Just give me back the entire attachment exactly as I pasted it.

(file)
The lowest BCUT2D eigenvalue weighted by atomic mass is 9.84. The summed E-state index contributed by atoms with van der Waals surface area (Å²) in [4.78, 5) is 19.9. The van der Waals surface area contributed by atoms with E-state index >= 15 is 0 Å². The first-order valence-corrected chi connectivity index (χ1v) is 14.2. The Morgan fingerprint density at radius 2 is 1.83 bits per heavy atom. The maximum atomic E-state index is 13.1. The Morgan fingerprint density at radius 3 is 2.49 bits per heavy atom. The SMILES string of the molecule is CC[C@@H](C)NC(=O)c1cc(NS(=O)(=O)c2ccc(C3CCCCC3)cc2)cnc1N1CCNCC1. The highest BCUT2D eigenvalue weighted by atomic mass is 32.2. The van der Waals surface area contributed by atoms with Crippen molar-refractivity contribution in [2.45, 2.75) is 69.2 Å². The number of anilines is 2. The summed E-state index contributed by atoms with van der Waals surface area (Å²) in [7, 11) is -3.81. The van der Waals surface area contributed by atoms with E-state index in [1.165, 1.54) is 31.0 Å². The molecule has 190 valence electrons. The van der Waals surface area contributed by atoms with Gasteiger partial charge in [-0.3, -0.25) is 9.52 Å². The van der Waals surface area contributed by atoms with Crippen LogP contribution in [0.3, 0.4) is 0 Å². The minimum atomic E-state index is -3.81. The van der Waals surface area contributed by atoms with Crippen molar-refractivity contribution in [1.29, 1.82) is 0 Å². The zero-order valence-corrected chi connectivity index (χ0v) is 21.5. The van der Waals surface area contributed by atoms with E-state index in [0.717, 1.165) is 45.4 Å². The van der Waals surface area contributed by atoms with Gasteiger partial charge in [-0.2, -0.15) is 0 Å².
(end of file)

The lowest BCUT2D eigenvalue weighted by atomic mass is 9.84. The summed E-state index contributed by atoms with van der Waals surface area (Å²) in [4.78, 5) is 19.9. The van der Waals surface area contributed by atoms with E-state index >= 15 is 0 Å². The first-order valence-corrected chi connectivity index (χ1v) is 14.2. The Morgan fingerprint density at radius 2 is 1.83 bits per heavy atom. The maximum atomic E-state index is 13.1. The Morgan fingerprint density at radius 3 is 2.49 bits per heavy atom. The SMILES string of the molecule is CC[C@@H](C)NC(=O)c1cc(NS(=O)(=O)c2ccc(C3CCCCC3)cc2)cnc1N1CCNCC1. The highest BCUT2D eigenvalue weighted by atomic mass is 32.2. The van der Waals surface area contributed by atoms with Crippen molar-refractivity contribution in [2.45, 2.75) is 69.2 Å². The number of anilines is 2. The summed E-state index contributed by atoms with van der Waals surface area (Å²) in [7, 11) is -3.81. The van der Waals surface area contributed by atoms with E-state index in [1.165, 1.54) is 31.0 Å². The molecule has 190 valence electrons. The van der Waals surface area contributed by atoms with Gasteiger partial charge in [-0.3, -0.25) is 9.52 Å². The van der Waals surface area contributed by atoms with Crippen LogP contribution in [0.3, 0.4) is 0 Å². The minimum atomic E-state index is -3.81. The van der Waals surface area contributed by atoms with Crippen molar-refractivity contribution in [1.29, 1.82) is 0 Å². The zero-order valence-corrected chi connectivity index (χ0v) is 21.5. The van der Waals surface area contributed by atoms with E-state index in [0.717, 1.165) is 45.4 Å². The van der Waals surface area contributed by atoms with Gasteiger partial charge in [-0.2, -0.15) is 0 Å².